(and Abrahamic motivation: dismembering the original blessing/promise)
א"ר יוחנן משום רבי יוסי בן זימרא אחר דבריו של שטן דכתיב (בראשית כא, ח) ויגדל הילד ויגמל וגו' אמר שטן לפני הקב"ה רבונו של עולם זקן זה חננתו למאה שנה פרי בטן מכל סעודה שעשה לא היה לו תור אחד או גוזל אחד להקריב לפניך אמר לו כלום עשה אלא בשביל בנו אם אני אומר לו זבח את בנך לפני מיד זובחו מיד והאלהים נסה את אברהם
Rabbi Yoḥanan said in the name of Rabbi Yosei ben Zimra: This means after the words [devarav] of Satan, as it is written: “And the child grew, and was weaned, and Abraham prepared a great feast on the day that Isaac was weaned” (Genesis 21:8). Satan said before the Holy One, Blessed be He: Master of the Universe, this old man, you favored him with a product of the womb, at one hundred years. From the entire feast that he prepared, did he not have one dove or one pigeon to sacrifice before You? God said to Satan: Did Abraham prepare the feast for any reason but for his son? If I say to him: Sacrifice your son before Me, he would immediately slaughter him. Immediately, after these matters, the verse states: “And God tried Abraham.”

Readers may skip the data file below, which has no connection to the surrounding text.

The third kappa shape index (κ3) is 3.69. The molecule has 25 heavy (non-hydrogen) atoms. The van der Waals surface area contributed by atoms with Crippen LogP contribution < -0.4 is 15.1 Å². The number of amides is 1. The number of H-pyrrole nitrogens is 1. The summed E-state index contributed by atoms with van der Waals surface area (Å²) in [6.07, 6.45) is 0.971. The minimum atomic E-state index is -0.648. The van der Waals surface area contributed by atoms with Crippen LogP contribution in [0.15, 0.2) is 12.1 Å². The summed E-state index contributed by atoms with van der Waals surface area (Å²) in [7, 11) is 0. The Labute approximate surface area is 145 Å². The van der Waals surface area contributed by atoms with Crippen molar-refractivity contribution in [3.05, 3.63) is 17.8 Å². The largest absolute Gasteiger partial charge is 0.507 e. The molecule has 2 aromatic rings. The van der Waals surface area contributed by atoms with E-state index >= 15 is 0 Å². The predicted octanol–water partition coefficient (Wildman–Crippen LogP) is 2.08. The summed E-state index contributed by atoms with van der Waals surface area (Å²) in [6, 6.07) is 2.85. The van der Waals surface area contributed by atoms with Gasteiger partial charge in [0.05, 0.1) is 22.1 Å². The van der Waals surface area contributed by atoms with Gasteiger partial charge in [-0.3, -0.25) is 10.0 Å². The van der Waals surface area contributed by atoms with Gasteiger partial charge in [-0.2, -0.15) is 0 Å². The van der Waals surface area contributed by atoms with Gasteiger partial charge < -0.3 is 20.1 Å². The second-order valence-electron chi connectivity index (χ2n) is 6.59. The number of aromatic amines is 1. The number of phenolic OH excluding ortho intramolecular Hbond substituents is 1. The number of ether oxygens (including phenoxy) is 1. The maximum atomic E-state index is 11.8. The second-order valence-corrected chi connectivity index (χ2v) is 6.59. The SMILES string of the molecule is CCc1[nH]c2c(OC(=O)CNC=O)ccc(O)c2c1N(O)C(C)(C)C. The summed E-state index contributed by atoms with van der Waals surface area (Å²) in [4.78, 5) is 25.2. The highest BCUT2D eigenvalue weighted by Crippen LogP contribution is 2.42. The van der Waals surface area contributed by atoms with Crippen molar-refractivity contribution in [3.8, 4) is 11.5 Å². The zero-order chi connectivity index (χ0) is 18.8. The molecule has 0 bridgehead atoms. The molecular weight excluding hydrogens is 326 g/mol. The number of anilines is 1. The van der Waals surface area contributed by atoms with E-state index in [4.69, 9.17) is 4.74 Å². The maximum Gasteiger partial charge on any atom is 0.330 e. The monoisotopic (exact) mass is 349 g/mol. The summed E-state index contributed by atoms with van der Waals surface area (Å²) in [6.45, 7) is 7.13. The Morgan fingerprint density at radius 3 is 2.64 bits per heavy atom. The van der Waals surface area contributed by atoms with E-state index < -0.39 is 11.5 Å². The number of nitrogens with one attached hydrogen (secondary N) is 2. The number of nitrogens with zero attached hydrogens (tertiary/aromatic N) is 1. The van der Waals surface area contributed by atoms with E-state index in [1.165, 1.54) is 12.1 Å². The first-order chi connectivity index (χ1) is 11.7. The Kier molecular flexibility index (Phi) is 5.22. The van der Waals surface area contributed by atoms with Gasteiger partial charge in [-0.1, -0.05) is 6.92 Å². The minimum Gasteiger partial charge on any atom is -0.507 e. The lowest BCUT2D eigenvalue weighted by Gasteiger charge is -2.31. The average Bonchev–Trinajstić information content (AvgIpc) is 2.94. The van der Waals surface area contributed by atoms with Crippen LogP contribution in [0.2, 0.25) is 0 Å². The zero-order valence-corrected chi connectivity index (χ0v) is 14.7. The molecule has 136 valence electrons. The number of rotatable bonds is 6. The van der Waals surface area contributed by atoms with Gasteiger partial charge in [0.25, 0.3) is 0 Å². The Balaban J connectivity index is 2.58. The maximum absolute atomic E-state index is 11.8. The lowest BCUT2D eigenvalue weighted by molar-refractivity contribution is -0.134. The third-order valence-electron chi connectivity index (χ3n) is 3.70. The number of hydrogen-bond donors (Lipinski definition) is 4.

Command vs. Request
A soldier cannot be ordered to win, only to fight
“And He said: Take, please [na], your son” (Genesis 22:2). Rabbi Shimon bar Abba says: na is nothing other than an expression of entreaty. The Gemara cites a parable of a flesh-and-blood king who confronted many wars. And he had one warrior, and he overcame his enemies. Over time, there was a fierce war confronting him. The king said to his warrior: I entreat you, stand firm for me in this war, so that others will not say: There is no substance in the first victories. Likewise, the Holy One, Blessed be He, also said to Abraham: I have tried you with several ordeals, and you have withstood them all. Now, stand firm in this ordeal for Me, so that others will not say: There is no substance in the first ordeals.
Two sons: Reminder of the last sacrifice
את בנך. ב' בנים יש לי. את יחידך. זה יחיד לאמו וזה יחיד לאמו. אשר אהבת. תרוייהו רחימנא להו. את יצחק.
וכל כך למה? כדי שלא תטרף דעתו עליו